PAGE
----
I love it when a plan comes together! I will be keeping this for myself and finally I have a wonderful way to protect the treasured gift of stitching and display it for everyone to admire.
Thursday, December 8, 2011
Before I get into the quilts in Houston, I need to remind everyone there are two days left on December's AAQI auction! There are still some bargains to be had so think about your Christmas shopping list. Here is a sampler but check out the rest here.
Quilt #7475 - Tis the Season
Donated by: Charlotte Rayl
Donated by: Charlotte Rayl
Quilt #7791 - Driven Snow
Donated by: Marlene Woodfield
Donated by: Marlene Woodfield
And now the news from Houston! The Alzheimer’s Art Quilt Initiative (AAQI) raised $62,000 during International Quilt Festival (IQF) in Houston, Texas. From November 2-6, 2011, volunteers sold 1,141 Priority: Alzheimer’s Quilts (mini quilts measuring 9" x 12" or less) breaking all previous sales records for the all-volunteer nonprofit organization.
Click here to see the quilts that sold in Houston.
This was the sixth year the AAQI was invited to display and sell Priority: Alzheimer's Quilts by IQF founder and director Karey Bresenhan. Brooke and John Flynn, from Billings, Montana, again sponsored the booth.
The Alzheimer's Art Quilt Initiative awarded $115,000 in grants in 2011, funding research at the University of Michigan, the University of Pittsburgh, and CornellUniversity. AAQI grants are made possible in large part from income generated by selling quilts made by its supporters. Nearly 9,000 Priority: Alzheimer's Quilts have been donated since the effort began.
The Alzheimer’s Art Quilt Initiative is a national, grassroots charity whose mission is to raise awareness and fund research. Alzheimer’s Illustrated: From Heartbreak to Hope, a nationally touring exhibit of quilts about Alzheimer's, and the Priority: Alzheimer’s Quilts project are two of its programs. The AAQI has raised more than $679,000 for Alzheimer’s research since January 2006. Ami Simms of Flint, Michigan is the founder and executive director of AAQI, a 501(c)(3) nonprofit organization. Her mother had Alzheimer’s.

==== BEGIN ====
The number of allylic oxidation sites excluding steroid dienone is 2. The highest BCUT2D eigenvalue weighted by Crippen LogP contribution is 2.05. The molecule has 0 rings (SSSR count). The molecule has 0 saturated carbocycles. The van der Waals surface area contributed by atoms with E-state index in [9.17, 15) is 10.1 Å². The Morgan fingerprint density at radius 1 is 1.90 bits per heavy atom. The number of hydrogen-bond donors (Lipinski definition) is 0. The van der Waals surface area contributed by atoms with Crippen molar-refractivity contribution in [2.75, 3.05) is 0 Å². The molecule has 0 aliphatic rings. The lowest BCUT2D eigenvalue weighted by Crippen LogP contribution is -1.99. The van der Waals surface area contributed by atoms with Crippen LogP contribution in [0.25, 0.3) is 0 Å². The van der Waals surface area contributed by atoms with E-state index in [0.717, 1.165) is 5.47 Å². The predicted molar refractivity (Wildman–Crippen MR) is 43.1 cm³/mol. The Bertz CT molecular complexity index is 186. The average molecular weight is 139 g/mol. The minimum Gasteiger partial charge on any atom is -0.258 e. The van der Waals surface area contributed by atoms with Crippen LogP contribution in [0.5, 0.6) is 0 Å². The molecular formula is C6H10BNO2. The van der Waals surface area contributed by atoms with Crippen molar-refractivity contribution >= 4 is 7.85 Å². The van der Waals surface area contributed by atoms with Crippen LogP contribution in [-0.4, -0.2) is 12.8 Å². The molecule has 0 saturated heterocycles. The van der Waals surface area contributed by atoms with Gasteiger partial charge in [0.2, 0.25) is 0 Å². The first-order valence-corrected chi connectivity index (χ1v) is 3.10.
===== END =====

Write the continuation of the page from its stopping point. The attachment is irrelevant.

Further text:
For more information on the AAQI or to make a donation, contact Ami Simms at 810-637-5586 (9 a.m – 3 p.m. Eastern), email@example.com or www.alzquilts.org.
I was very happy to see a couple of my quilts included in the ones that sold in Houston! I hope they bring happiness to the folks who bought them!
Monday, December 5, 2011
Last Saturday I had the pleasure of teaching a class for the Town of High River on how to make a Crazy Quilted Christmas Stocking. As you can see, Glyn looks very happy with hers!
All the ladies worked very hard and I think the class was enjoyable for them as well as me. I kept harping to "press, press, press!" As you can see, Debra was listening! lol
Here is Debra's stocking - the results certainly were beautiful! She was very patient with my drooling over her grandmother's button box too! If you enlarge this photo I hope you can see the motif with the ruched ribbon and the darling little brass buttons. They came from the button box and were just perfect in this spot!
This is the second time Jasmine has taken a crazy quilting class from me so it was really nice to see her again. She has a real artistic vision and takes whatever I show her and makes it her own.
I want to thank Valerie, Jasmine, Ann, Glyn, Debra, Sharon, Rhonda and Ethel for making this class such a pleasure to teach!